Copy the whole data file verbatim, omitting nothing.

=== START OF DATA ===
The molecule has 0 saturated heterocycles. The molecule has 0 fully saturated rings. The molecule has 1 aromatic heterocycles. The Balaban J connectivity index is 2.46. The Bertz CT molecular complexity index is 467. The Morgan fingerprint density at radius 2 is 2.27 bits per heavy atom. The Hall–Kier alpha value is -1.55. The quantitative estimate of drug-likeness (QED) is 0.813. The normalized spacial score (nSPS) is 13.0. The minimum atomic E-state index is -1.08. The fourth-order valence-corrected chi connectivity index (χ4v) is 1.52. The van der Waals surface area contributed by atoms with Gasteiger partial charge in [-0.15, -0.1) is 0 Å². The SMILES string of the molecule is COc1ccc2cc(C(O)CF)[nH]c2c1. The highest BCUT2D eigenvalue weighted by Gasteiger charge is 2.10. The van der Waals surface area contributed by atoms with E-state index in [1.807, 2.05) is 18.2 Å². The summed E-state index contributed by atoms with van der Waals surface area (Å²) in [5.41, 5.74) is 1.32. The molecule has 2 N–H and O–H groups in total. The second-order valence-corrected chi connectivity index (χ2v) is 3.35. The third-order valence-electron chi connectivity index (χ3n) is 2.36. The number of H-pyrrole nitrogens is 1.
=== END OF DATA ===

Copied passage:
The molecule has 0 saturated heterocycles. The molecule has 0 fully saturated rings. The molecule has 1 aromatic heterocycles. The Balaban J connectivity index is 2.46. The Bertz CT molecular complexity index is 467. The Morgan fingerprint density at radius 2 is 2.27 bits per heavy atom. The Hall–Kier alpha value is -1.55. The quantitative estimate of drug-likeness (QED) is 0.813. The normalized spacial score (nSPS) is 13.0. The minimum atomic E-state index is -1.08. The fourth-order valence-corrected chi connectivity index (χ4v) is 1.52. The van der Waals surface area contributed by atoms with Gasteiger partial charge in [-0.15, -0.1) is 0 Å². The SMILES string of the molecule is COc1ccc2cc(C(O)CF)[nH]c2c1. The highest BCUT2D eigenvalue weighted by Gasteiger charge is 2.10. The van der Waals surface area contributed by atoms with E-state index in [1.807, 2.05) is 18.2 Å². The summed E-state index contributed by atoms with van der Waals surface area (Å²) in [5.41, 5.74) is 1.32. The molecule has 2 N–H and O–H groups in total. The second-order valence-corrected chi connectivity index (χ2v) is 3.35. The third-order valence-electron chi connectivity index (χ3n) is 2.36. The number of H-pyrrole nitrogens is 1.